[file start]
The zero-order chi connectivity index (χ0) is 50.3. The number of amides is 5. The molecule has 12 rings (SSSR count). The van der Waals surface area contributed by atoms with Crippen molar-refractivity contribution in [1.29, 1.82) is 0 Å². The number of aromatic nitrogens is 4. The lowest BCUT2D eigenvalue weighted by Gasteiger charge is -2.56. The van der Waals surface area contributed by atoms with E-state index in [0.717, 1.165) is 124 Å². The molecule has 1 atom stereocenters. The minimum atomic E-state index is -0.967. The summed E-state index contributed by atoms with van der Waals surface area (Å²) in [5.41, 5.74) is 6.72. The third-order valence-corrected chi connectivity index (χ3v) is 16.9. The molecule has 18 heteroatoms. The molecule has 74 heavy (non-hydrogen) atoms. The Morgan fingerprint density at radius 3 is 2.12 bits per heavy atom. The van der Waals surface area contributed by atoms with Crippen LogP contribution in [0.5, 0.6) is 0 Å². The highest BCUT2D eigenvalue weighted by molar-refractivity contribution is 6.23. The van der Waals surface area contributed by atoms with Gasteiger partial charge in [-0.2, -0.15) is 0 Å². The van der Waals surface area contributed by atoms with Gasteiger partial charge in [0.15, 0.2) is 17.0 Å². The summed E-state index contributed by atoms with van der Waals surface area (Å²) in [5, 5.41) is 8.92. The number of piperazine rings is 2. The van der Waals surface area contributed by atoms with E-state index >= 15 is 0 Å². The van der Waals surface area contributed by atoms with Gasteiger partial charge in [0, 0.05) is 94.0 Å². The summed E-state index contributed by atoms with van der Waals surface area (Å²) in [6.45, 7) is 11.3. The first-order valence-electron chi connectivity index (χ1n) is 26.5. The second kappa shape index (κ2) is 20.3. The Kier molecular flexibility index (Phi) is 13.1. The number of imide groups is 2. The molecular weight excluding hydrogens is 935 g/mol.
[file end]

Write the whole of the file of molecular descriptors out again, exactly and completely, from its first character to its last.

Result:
The zero-order chi connectivity index (χ0) is 50.3. The number of amides is 5. The molecule has 12 rings (SSSR count). The van der Waals surface area contributed by atoms with Crippen molar-refractivity contribution in [1.29, 1.82) is 0 Å². The number of aromatic nitrogens is 4. The lowest BCUT2D eigenvalue weighted by Gasteiger charge is -2.56. The van der Waals surface area contributed by atoms with E-state index in [0.717, 1.165) is 124 Å². The molecule has 1 atom stereocenters. The minimum atomic E-state index is -0.967. The summed E-state index contributed by atoms with van der Waals surface area (Å²) in [5.41, 5.74) is 6.72. The third-order valence-corrected chi connectivity index (χ3v) is 16.9. The molecule has 18 heteroatoms. The molecule has 74 heavy (non-hydrogen) atoms. The Morgan fingerprint density at radius 3 is 2.12 bits per heavy atom. The van der Waals surface area contributed by atoms with Crippen LogP contribution in [0.5, 0.6) is 0 Å². The highest BCUT2D eigenvalue weighted by molar-refractivity contribution is 6.23. The van der Waals surface area contributed by atoms with Gasteiger partial charge in [-0.2, -0.15) is 0 Å². The van der Waals surface area contributed by atoms with Gasteiger partial charge in [0.15, 0.2) is 17.0 Å². The summed E-state index contributed by atoms with van der Waals surface area (Å²) in [5, 5.41) is 8.92. The number of piperazine rings is 2. The van der Waals surface area contributed by atoms with E-state index >= 15 is 0 Å². The van der Waals surface area contributed by atoms with Gasteiger partial charge in [0, 0.05) is 94.0 Å². The summed E-state index contributed by atoms with van der Waals surface area (Å²) in [6.45, 7) is 11.3. The first-order valence-electron chi connectivity index (χ1n) is 26.5. The second kappa shape index (κ2) is 20.3. The Kier molecular flexibility index (Phi) is 13.1. The number of imide groups is 2. The molecular weight excluding hydrogens is 935 g/mol.